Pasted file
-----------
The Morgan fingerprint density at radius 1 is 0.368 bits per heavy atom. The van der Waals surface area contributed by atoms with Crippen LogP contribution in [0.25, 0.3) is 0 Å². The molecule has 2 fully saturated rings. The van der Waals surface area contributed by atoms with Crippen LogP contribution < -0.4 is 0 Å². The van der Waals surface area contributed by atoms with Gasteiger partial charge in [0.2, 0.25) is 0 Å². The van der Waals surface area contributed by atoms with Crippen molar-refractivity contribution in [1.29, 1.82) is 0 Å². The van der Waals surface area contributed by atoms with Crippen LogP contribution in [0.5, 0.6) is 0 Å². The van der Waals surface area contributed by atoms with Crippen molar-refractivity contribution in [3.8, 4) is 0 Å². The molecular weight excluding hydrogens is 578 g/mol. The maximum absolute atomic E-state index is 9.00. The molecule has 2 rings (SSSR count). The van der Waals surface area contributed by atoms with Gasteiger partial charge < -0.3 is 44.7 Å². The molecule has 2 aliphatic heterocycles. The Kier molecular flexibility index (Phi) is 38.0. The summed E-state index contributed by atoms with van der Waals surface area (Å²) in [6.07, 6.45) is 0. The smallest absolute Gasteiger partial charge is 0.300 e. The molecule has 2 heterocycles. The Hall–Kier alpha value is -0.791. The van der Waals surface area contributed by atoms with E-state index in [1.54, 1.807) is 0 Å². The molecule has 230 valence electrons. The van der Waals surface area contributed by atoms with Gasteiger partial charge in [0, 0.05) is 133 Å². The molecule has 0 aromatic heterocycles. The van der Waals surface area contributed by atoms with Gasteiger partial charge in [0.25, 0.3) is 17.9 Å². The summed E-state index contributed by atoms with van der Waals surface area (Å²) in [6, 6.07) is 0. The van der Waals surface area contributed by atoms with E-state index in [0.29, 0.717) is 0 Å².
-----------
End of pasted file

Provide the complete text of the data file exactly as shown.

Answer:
The Morgan fingerprint density at radius 1 is 0.368 bits per heavy atom. The van der Waals surface area contributed by atoms with Crippen LogP contribution in [0.25, 0.3) is 0 Å². The molecule has 2 fully saturated rings. The van der Waals surface area contributed by atoms with Crippen LogP contribution < -0.4 is 0 Å². The van der Waals surface area contributed by atoms with Gasteiger partial charge in [0.2, 0.25) is 0 Å². The van der Waals surface area contributed by atoms with Crippen molar-refractivity contribution in [1.29, 1.82) is 0 Å². The van der Waals surface area contributed by atoms with Crippen LogP contribution in [0.5, 0.6) is 0 Å². The van der Waals surface area contributed by atoms with Crippen molar-refractivity contribution in [3.8, 4) is 0 Å². The molecular weight excluding hydrogens is 578 g/mol. The maximum absolute atomic E-state index is 9.00. The molecule has 2 rings (SSSR count). The van der Waals surface area contributed by atoms with Gasteiger partial charge < -0.3 is 44.7 Å². The molecule has 2 aliphatic heterocycles. The Kier molecular flexibility index (Phi) is 38.0. The summed E-state index contributed by atoms with van der Waals surface area (Å²) in [6.07, 6.45) is 0. The smallest absolute Gasteiger partial charge is 0.300 e. The molecule has 2 heterocycles. The Hall–Kier alpha value is -0.791. The van der Waals surface area contributed by atoms with E-state index in [1.54, 1.807) is 0 Å². The molecule has 230 valence electrons. The van der Waals surface area contributed by atoms with Gasteiger partial charge in [0, 0.05) is 133 Å². The molecule has 0 aromatic heterocycles. The van der Waals surface area contributed by atoms with Gasteiger partial charge in [0.25, 0.3) is 17.9 Å². The summed E-state index contributed by atoms with van der Waals surface area (Å²) in [6, 6.07) is 0. The van der Waals surface area contributed by atoms with E-state index in [0.29, 0.717) is 0 Å².